Your Argument is Weak

“Your argument must have a strong point!” I’m always repeating.

My students look at me as though they’re listening; I am sure they get it, then I realize I was wrong when I read their papers.

I’ve noticed a recent trend in some of my classes, weak arguments– hesitancy in the writer’s tone/voice, basically a lack of security, a wobbly state.  The thesis conveys too much humility (if you can imagine), too little specificity. Are they playing it safe?  Did they not do enough research?

The papers inevitably land on my desk delicately like fluff pieces full of others’ expertise and vacancies in their own analytical responses and argumentative points.  Where does this weakness in tone come from?  Lately, I’ve been subjecting them to more controversial open topics hoping to stir up their own viewpoints and strengths.  In class, we host fabulous complex debates, displacing various points of views.  Then on the page, they fall flat.

Most recently, part of my job has become instilling a sense of writing confidence, showing them that each one of their voices, no matter what, will exude unique angles and presentations, that they can, in fact, be the designer, the “boss” of their own papers.  Innately and unscientifically, I tend to think that this hesitancy may have sprouted well before college, perhaps even elementary school.  Was there too much silencing or emphasis on obedience before they came to my Lit class?

Another guess that comes to mind is that the divide between academic writing and leisure writing/reading has become too sharp and large.  If the students are so distant from the academic voice, they may run the risk of being intimidated by it.  However, these students are at the college level; they must have been exposed to some academic writing at some point.  This trouble with developing a strong argument writing voice, could also come from their faulty attempts to sound sophisticated, rather than to elicit clarity and specificity.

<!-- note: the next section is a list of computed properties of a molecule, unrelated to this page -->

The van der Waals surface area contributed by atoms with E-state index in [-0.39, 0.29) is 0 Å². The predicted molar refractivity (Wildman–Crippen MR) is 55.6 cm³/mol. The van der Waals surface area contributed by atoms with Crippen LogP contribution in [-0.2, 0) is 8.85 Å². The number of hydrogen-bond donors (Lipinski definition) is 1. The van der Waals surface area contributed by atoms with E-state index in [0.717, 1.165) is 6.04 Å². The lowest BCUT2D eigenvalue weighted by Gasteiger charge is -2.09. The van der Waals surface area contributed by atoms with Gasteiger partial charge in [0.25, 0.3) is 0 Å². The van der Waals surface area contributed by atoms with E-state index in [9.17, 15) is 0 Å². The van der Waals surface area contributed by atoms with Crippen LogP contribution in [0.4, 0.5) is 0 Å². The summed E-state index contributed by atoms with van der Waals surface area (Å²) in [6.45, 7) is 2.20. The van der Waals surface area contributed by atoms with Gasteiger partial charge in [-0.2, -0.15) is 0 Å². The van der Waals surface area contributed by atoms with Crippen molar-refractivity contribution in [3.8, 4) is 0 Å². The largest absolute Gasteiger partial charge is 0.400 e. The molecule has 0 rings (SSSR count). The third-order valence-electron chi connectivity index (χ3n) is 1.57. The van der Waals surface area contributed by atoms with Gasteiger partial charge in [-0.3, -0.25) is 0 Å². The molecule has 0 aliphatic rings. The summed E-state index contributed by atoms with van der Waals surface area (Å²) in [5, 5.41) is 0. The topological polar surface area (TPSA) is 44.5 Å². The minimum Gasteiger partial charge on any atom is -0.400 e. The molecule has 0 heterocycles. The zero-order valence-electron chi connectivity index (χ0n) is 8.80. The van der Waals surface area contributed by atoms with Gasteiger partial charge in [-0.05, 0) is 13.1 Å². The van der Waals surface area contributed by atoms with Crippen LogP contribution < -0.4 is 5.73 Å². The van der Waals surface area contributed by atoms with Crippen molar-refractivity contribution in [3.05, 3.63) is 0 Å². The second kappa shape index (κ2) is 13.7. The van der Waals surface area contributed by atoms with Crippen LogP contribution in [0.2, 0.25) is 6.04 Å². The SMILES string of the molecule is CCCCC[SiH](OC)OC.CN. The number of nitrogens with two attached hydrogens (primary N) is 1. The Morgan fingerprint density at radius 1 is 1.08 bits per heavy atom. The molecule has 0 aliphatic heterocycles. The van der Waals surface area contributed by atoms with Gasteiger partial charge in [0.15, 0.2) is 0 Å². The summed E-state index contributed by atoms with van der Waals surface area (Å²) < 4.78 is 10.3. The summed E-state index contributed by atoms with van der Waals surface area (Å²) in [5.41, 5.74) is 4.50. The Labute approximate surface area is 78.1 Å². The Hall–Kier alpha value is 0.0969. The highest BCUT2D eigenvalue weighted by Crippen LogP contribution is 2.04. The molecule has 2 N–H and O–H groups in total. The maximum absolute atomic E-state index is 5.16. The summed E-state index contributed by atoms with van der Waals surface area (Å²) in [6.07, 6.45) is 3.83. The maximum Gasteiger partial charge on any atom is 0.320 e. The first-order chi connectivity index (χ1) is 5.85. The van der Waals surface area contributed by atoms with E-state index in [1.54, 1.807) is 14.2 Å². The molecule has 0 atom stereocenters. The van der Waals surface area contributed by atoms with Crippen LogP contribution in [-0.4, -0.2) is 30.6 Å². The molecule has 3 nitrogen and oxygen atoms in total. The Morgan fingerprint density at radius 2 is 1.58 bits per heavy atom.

Currently, I continue to drill the words, “strong point” into their heads, I also quickly point out when they make a strong point during our in class discussions.  It’s translating their interesting points into the writing form that is the challenge, and our classroom is just the right place to practice.

The answer to why my students’ arguments are trending toward weakness still hangs in the air like a mystery.  Any clues?

“Structural Economic Violence”

I teach with hunger. Literally.

AAUP reports that part-timers now make up 50 percent of total faculty. As adjuncts proliferate, the number of tenured jobs falls. Why pay full salaries when you can get workers on the cheap?

Hordes of adjuncts slog like migrant workers from campus to campus. Teaching four fall and four spring courses at $2,700 each generates an annual salary of $21,600, below the national poverty line for a family of four. In a classroom across the hall, a tenured professor could make $100,000 for teaching half as many courses to half as many students. The tenured commonly speak of their teaching “loads,” as if they were hauling burlap sacks of weighty tomes up to the heights of Mount Academia.

To continue reading Colman McCarthy’s blunt illustration of my life, his article, “Adjuncts fight for crumbs on campus,” published by the Washington Post, please click here college’s dirty little secret.

I read this article at work when a colleague brought in a print copy of the Post. A group of us “migrant workers” passed it around on the DL like kids passing a note around the classroom. We felt validated, noticed, appreciated, all the while thinking, God forbid any of our bosses catch us reading this! like servants from the Medieval ages.

Even in the unifying moment that Coleman’s article generously gave us, we needed to be “hush, hush” about not only liking the article, but also even having it on campus. As McCarthy points out, we are barely surviving; we are desperate for income; we can’t afford to piss anyone off, yet we are also educators, teaching our students to think critically and to observe, to ask questions. As their instructors, however, we suppress our own.

I don’t have health insurance coverage. I don’t have my own parking space though I drive to and from different campuses. I don’t have an office (merely what I like to call “my mobile locker” rolling briefcase). And even publishing this post makes me nervous.

I do have great students. I do love teaching. I do have big dreams, but after reading Coleman’s piece, I’ve started to wonder if that’s all they are.